Give your dog lots of exercise before the show.

Exercise can help relieve stress and tension, which is why it’s a good idea to give your dog plenty of exercise before the fireworks begin. Dogs who are hyperactive and anxious may benefit from exercise even more than those who aren’t easily stressed out by loud noises. Exercising also helps with depression and boredom, two conditions that can lead to destructive behavior like chewing on furniture or digging holes in the yard. Additionally, exercising regularly can help you lose weight or maintain a healthy weight so that your body isn’t as taxed by the stress hormones associated with fear of fireworks.

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Stay calm through fireworks displays

  • Stay calm. It’s natural to get a little nervous before fireworks start, but try not to let your own nerves show. Your dog will pick up on your emotions, so if you seem relaxed and happy, chances are good that he or she will feel the same way.
  • Make sure your dog is calm. If your pup gets excited in anticipation of the noise, it can make fireworks night worse—not better—for both of you! Try some of these techniques:
  • Use a low voice when talking to or about them (or even just nearby). If they’re used to being talked down to due to their size and cuteness factor, this might help them feel more secure when the big boom comes around.
  • Give treats once a day starting two weeks before New Year’s Eve and leading up until the fourth of July weekend (or whichever holiday is closest). This should help keep them occupied during those long stretches between firework shows and also make it harder for them not only survive but thrive despite all odds stacked against them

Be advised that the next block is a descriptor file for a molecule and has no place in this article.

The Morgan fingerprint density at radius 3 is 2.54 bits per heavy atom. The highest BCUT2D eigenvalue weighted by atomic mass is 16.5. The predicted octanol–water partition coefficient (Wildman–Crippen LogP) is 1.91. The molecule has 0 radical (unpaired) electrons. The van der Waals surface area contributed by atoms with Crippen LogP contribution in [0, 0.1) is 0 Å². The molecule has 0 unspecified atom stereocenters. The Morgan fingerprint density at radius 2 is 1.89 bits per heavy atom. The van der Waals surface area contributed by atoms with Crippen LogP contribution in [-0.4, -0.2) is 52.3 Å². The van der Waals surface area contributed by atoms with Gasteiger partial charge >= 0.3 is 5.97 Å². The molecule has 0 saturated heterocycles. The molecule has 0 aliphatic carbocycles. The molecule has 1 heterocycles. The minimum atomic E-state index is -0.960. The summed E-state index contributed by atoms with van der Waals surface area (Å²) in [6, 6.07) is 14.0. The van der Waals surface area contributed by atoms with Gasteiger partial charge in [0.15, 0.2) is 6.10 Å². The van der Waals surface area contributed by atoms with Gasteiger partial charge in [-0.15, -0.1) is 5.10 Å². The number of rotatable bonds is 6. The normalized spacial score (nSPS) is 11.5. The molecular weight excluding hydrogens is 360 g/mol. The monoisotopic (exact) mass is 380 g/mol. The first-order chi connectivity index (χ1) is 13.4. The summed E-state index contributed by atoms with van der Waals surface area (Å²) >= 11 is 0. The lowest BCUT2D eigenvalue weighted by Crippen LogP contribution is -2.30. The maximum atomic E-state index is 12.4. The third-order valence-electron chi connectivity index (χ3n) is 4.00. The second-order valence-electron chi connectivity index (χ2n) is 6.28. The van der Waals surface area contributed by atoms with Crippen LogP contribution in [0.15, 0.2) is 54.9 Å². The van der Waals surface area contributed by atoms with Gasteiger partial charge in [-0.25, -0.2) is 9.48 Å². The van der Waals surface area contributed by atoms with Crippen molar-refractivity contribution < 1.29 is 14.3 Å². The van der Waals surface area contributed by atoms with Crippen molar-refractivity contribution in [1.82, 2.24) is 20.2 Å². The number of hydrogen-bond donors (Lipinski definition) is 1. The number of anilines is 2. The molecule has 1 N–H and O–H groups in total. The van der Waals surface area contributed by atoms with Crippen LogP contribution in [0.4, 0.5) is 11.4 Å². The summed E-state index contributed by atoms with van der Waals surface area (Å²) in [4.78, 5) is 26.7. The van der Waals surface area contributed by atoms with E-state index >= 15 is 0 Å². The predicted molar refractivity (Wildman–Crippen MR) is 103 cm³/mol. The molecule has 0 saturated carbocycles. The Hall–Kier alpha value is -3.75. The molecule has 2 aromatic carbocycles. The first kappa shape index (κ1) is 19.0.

Distract your dog from the fireworks noise.

  • Give your dog a treat.
  • Play a game with them.
  • Have a toy that they can chew on.
  • Give them a chew treat, bone or stuffed toy.

Make sure you have to preventative measures in place for stress, including teaching your dog that the fireworks are not worth getting stressed over and rewarding them with treats when they stay calm.

In order to help your dog get used to fireworks, you’ll want to start by teaching them that loud noises are not something to be afraid of. This can be done through helping them associate these sounds with things they like, such as treats or toys.

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Start by playing with your dog at a time when there is no loud noise going on around you. Once they’re enjoying playing with you and the room has become silent, give them their favorite toy so they have something else to focus on besides the fireworks outside. When it’s time for the next round of fireworks (or if there isn’t much between rounds), give him another treat or toy as a reward for being calm during the last set of explosions and continue this process throughout the night until he becomes comfortable with what’s going on outside his window.


Hopefully, this guide has given you some new ideas to try when it comes to helping your dog overcome their fear of fireworks. Even if none of these work for you perfectly, we’re confident that a combination of these strategies will help keep your pup safe and stress-free. And remember—if nothing else works, the best thing you can do is just be there for them during those stressful times. They’ll appreciate your company, and it could make all the difference in the world!